Denver school district bans work travel to Arizona

By Catherine Tsai
Associated Press Writer / April 29, 2010

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DENVER—The head of Denver's public schools announced a ban Thursday on employees taking district-sponsored work trips to Arizona, saying the community was "outraged" by the state's new immigration law.

Part of the Arizona law set to take effect this summer would require officers making law-enforcement stops to ask about immigration status if there's reason to suspect a person is in the country illegally.

"We fear this new law will encourage racial profiling and subject individuals to arbitrary stops and harassment based on ethnic or racial status," Superintendent Tom Boasberg said.

State Senate Republicans released a statement from Senate Minority Leader Josh Penry, R-Grand Junction, criticizing the ban.

"Instead of imposing politically motivated travels bans, perhaps Mr. Boasberg ought to focus on improving a school system that fails far too many kids each and every day," Penry said.

Penry and school district officials alike spoke of the need to address greater immigration issues.

Boasberg said the Arizona law attacks the district's core values, which recognize diversity, and is an assault on human dignity.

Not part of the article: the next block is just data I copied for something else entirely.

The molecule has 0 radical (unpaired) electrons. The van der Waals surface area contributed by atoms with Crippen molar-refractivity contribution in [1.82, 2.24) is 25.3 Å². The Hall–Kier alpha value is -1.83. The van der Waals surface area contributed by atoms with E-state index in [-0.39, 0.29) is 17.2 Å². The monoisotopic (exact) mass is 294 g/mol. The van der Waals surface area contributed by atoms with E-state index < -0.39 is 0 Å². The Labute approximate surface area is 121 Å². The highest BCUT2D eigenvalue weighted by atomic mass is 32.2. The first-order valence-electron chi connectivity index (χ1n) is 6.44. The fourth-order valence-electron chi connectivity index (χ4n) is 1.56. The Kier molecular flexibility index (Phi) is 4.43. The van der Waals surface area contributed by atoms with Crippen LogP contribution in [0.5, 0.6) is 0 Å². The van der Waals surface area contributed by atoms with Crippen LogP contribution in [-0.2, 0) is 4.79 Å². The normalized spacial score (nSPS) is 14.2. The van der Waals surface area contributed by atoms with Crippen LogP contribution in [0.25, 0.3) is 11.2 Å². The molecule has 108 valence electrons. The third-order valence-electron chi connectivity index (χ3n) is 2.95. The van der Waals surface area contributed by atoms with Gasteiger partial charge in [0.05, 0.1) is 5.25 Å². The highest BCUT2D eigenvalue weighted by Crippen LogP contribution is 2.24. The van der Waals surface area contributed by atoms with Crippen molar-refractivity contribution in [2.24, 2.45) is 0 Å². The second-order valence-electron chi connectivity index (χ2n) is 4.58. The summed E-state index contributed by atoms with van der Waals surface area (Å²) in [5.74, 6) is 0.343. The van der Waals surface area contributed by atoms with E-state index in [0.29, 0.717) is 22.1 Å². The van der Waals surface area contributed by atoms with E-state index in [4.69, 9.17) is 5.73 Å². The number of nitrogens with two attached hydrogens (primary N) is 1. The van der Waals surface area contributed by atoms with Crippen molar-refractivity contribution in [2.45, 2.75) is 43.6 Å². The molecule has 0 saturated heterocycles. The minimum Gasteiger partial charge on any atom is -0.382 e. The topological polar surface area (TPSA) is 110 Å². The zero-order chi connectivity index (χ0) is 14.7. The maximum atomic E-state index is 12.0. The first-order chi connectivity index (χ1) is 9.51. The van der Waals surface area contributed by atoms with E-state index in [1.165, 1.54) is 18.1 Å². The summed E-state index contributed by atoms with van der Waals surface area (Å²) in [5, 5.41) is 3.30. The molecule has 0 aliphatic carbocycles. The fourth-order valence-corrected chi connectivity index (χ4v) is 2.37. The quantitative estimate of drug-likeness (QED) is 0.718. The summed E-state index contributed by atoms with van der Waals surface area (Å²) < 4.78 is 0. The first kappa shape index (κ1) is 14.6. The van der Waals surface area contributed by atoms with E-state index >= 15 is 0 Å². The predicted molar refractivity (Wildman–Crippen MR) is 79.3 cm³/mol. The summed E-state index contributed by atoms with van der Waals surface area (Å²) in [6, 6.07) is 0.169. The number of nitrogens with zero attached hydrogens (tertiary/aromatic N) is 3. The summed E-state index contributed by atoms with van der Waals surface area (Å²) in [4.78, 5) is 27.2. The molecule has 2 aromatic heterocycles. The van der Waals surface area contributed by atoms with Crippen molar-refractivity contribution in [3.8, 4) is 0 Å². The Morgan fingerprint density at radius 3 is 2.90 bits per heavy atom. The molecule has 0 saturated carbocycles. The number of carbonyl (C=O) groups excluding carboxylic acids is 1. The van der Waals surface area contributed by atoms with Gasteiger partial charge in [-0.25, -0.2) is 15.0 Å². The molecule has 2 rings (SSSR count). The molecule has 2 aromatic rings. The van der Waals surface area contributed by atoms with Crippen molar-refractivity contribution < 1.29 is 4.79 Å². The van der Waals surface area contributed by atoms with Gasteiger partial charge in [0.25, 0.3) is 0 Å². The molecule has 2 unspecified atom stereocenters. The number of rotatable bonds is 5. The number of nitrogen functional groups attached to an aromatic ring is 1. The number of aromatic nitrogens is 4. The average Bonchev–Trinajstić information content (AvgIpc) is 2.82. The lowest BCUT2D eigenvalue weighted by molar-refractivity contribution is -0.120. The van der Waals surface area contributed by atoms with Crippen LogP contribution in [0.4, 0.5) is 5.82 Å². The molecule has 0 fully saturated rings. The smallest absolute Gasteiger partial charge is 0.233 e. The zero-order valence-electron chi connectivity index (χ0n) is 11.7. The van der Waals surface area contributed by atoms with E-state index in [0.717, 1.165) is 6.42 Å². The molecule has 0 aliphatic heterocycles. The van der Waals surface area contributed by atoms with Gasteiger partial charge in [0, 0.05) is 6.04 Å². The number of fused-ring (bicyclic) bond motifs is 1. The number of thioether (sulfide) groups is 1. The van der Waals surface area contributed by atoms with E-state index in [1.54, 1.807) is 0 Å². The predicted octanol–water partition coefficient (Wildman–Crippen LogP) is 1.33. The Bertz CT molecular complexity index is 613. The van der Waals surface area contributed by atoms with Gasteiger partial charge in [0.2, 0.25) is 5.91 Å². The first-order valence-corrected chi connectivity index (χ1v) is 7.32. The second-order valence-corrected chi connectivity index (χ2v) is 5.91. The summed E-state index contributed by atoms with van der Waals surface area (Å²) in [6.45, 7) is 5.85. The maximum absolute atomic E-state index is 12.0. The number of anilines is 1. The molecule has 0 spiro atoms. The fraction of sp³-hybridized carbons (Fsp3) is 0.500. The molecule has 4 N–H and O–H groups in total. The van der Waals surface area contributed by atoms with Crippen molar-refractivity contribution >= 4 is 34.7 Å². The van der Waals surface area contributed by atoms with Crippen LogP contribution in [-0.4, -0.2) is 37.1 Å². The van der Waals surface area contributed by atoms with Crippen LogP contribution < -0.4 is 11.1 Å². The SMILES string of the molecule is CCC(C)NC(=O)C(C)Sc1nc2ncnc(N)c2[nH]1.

Roughly 80 percent of the district's students are minorities, and about 40 percent speak a language other than English at home, district Board of Education President Nate Easley said.

Boasberg has formed an advisory committee to see if the district should take other measures to respond to Arizona's law and to make sure a similar law is not enacted in Colorado.

The district didn't immediately have totals of how many trips employees typically take to Arizona, but Boasberg said Colorado's neighbor state hosts educational conferences.

All district employees are in the country legally, Boasberg said, but officials don't want them to subjected to potentially discriminatory stops or harassment.

"This is a human rights issue. As an American, I am offended that a state would take such action," Easley said. "As an African American, I am especially offended."

He said the district could be a leader in responding to the new law.

Boasberg said students, parents, teachers, community members and principals have expressed "deep and intense concern" at Arizona's law. Some students have discussed walkouts, which school board members discourage.

"The only way to get people's attention who pass legislation that violates not only human rights but the Constitution is to hit them in their pocketbooks," said former state Sen. Paul Sandoval, one of the leaders of Boasberg's new advisory committee.

Immigrant rights activists have called for boycotts of Arizona, and at least two lawsuits are challenging the law. The San Francisco city attorney's office was investigating whether there were penalties for severing city contracts with Arizona.

Phoenix Mayor Phil Gordon, who opposed the Arizona law, has said boycotts could hurt immigrants and residents whose jobs depend on the revenue.

The Arizona Office of Tourism declined to comment.